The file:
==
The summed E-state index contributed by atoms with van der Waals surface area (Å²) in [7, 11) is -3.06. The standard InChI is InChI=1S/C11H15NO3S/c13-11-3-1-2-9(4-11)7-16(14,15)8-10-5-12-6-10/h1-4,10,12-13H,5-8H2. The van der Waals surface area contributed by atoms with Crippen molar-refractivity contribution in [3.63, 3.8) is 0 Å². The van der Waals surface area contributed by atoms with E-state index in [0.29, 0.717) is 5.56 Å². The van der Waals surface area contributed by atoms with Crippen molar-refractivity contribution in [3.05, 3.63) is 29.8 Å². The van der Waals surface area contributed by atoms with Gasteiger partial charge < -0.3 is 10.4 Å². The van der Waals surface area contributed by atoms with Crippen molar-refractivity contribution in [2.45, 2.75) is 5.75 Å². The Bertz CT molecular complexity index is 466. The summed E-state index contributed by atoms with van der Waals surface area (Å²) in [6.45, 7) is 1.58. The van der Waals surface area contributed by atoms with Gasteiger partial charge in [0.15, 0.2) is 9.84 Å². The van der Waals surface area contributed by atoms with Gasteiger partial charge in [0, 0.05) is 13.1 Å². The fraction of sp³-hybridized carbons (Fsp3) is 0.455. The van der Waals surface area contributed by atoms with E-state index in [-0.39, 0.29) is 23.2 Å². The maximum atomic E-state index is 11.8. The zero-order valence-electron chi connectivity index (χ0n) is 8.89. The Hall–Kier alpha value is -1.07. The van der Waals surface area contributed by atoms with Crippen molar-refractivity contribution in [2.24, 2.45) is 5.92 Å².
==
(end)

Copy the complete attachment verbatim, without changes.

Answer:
The summed E-state index contributed by atoms with van der Waals surface area (Å²) in [7, 11) is -3.06. The standard InChI is InChI=1S/C11H15NO3S/c13-11-3-1-2-9(4-11)7-16(14,15)8-10-5-12-6-10/h1-4,10,12-13H,5-8H2. The van der Waals surface area contributed by atoms with Crippen molar-refractivity contribution in [3.63, 3.8) is 0 Å². The van der Waals surface area contributed by atoms with E-state index in [0.29, 0.717) is 5.56 Å². The van der Waals surface area contributed by atoms with Crippen molar-refractivity contribution in [3.05, 3.63) is 29.8 Å². The van der Waals surface area contributed by atoms with Gasteiger partial charge < -0.3 is 10.4 Å². The van der Waals surface area contributed by atoms with Crippen molar-refractivity contribution in [2.45, 2.75) is 5.75 Å². The Bertz CT molecular complexity index is 466. The summed E-state index contributed by atoms with van der Waals surface area (Å²) in [6.45, 7) is 1.58. The van der Waals surface area contributed by atoms with Gasteiger partial charge in [0.15, 0.2) is 9.84 Å². The van der Waals surface area contributed by atoms with Gasteiger partial charge in [0, 0.05) is 13.1 Å². The fraction of sp³-hybridized carbons (Fsp3) is 0.455. The van der Waals surface area contributed by atoms with E-state index in [-0.39, 0.29) is 23.2 Å². The maximum atomic E-state index is 11.8. The zero-order valence-electron chi connectivity index (χ0n) is 8.89. The Hall–Kier alpha value is -1.07. The van der Waals surface area contributed by atoms with Crippen molar-refractivity contribution in [2.24, 2.45) is 5.92 Å².